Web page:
I will set to and compile my little history take and go along like a good girl guide. I have to say I am confused as to what I want when I am sooo busy here and under such stress (I have a 3 year old and 3 very difficult autistic sons to look after) so I may be burying my head because of that. Either way I will hobble along and see what comes next. I loathed the MRI on my shoulder so am not looking forward to any more but I am aware that will probably be ordered next.

What other tests are likely to be needed?

Once again thanks for the advice.

Jax

Hey jaqui…

I dont think you have anything to loose by going to see a neuro.You need someone in the know to listen to your symptoms and examine you also…asses you completely as you ahve been having probs for some time…you need to get more answers for sure…and you are definately no fraud. Karens suggestins are great and hope you find then useful too…its good to get it all down on paper and you wont remember everything.in your head and when in a consult you need to make the best of that time for sure…they can only go on what you can tell them… and if you feel it helps then do give them a copy at the end…as they prob wont recall everything either…so they have that to refer to also…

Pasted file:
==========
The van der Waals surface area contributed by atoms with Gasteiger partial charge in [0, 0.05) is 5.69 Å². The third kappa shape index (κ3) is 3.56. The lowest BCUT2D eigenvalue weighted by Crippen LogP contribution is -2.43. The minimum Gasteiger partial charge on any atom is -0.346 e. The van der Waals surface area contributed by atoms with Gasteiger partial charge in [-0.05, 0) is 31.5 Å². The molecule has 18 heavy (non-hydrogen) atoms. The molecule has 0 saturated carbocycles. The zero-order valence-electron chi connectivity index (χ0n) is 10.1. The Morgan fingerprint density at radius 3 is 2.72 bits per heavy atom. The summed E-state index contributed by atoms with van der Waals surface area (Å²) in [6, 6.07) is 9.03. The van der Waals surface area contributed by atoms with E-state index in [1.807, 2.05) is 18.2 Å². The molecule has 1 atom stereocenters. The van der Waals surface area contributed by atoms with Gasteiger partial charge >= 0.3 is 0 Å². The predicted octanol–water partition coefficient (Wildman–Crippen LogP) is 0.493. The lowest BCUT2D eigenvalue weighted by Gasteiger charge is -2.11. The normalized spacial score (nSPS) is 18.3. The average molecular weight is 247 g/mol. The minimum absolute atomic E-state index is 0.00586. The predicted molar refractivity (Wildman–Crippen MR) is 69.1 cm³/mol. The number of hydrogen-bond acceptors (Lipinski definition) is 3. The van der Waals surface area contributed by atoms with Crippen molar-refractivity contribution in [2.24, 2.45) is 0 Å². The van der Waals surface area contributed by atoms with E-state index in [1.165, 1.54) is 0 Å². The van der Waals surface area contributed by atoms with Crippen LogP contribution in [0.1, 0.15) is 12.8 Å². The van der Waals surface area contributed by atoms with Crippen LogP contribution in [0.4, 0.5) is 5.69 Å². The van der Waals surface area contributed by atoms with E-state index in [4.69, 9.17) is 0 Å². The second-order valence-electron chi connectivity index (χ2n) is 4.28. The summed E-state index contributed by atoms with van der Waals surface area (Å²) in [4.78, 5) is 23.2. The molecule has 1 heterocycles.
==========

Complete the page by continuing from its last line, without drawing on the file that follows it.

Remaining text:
good luck and let us know how it goes…do you have a date yet?

HI Scoobie,

Thanks for taking the time to reply. I am reading and learning all the time. At the moment I have the most painful and annoying stabbing pain in the end of my index finger which is driving me sooo mad I feel like chopping the thing off! It is making typing so awkward. Bodies are weird things aren’t they?!

My appointment is March 21st. I need to remember your comment that they can only go on what we tell them because I have this silly knack of expecting people to know what I am talking about or feeling!

Hope you are well

Jax

The only test that is pretty universal is MRI. A lot of neuros also send patients for an LP. Some send them for evoked potentials too. Occasionally they’ll order other things (e.g. EMG). Plus bloods if they haven’t already been done.

MRI alone is enough though - if it’s positive of course!

Karen x